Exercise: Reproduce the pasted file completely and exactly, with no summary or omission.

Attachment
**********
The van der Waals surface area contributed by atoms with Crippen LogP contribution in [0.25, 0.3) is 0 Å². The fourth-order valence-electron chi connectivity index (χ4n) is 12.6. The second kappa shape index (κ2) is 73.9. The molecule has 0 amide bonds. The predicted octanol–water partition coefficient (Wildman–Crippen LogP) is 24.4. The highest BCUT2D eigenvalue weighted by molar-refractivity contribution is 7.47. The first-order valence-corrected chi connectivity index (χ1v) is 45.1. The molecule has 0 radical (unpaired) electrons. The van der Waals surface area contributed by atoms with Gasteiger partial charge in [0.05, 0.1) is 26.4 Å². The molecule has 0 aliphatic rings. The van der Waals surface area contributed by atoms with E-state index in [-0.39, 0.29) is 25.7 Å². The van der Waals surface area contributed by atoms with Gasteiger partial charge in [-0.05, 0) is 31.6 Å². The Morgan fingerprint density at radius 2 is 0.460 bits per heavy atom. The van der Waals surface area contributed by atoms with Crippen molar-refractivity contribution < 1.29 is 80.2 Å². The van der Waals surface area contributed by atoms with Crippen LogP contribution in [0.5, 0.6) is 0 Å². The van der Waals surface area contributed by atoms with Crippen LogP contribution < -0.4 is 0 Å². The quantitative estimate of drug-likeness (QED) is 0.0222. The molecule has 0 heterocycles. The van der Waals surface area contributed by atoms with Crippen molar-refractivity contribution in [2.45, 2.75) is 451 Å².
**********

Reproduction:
The van der Waals surface area contributed by atoms with Crippen LogP contribution in [0.25, 0.3) is 0 Å². The fourth-order valence-electron chi connectivity index (χ4n) is 12.6. The second kappa shape index (κ2) is 73.9. The molecule has 0 amide bonds. The predicted octanol–water partition coefficient (Wildman–Crippen LogP) is 24.4. The highest BCUT2D eigenvalue weighted by molar-refractivity contribution is 7.47. The first-order valence-corrected chi connectivity index (χ1v) is 45.1. The molecule has 0 radical (unpaired) electrons. The van der Waals surface area contributed by atoms with Gasteiger partial charge in [0.05, 0.1) is 26.4 Å². The molecule has 0 aliphatic rings. The van der Waals surface area contributed by atoms with E-state index in [-0.39, 0.29) is 25.7 Å². The van der Waals surface area contributed by atoms with Gasteiger partial charge in [-0.05, 0) is 31.6 Å². The Morgan fingerprint density at radius 2 is 0.460 bits per heavy atom. The van der Waals surface area contributed by atoms with Crippen molar-refractivity contribution < 1.29 is 80.2 Å². The van der Waals surface area contributed by atoms with Crippen LogP contribution in [0.5, 0.6) is 0 Å². The van der Waals surface area contributed by atoms with Crippen LogP contribution < -0.4 is 0 Å². The quantitative estimate of drug-likeness (QED) is 0.0222. The molecule has 0 heterocycles. The van der Waals surface area contributed by atoms with Crippen molar-refractivity contribution in [2.45, 2.75) is 451 Å².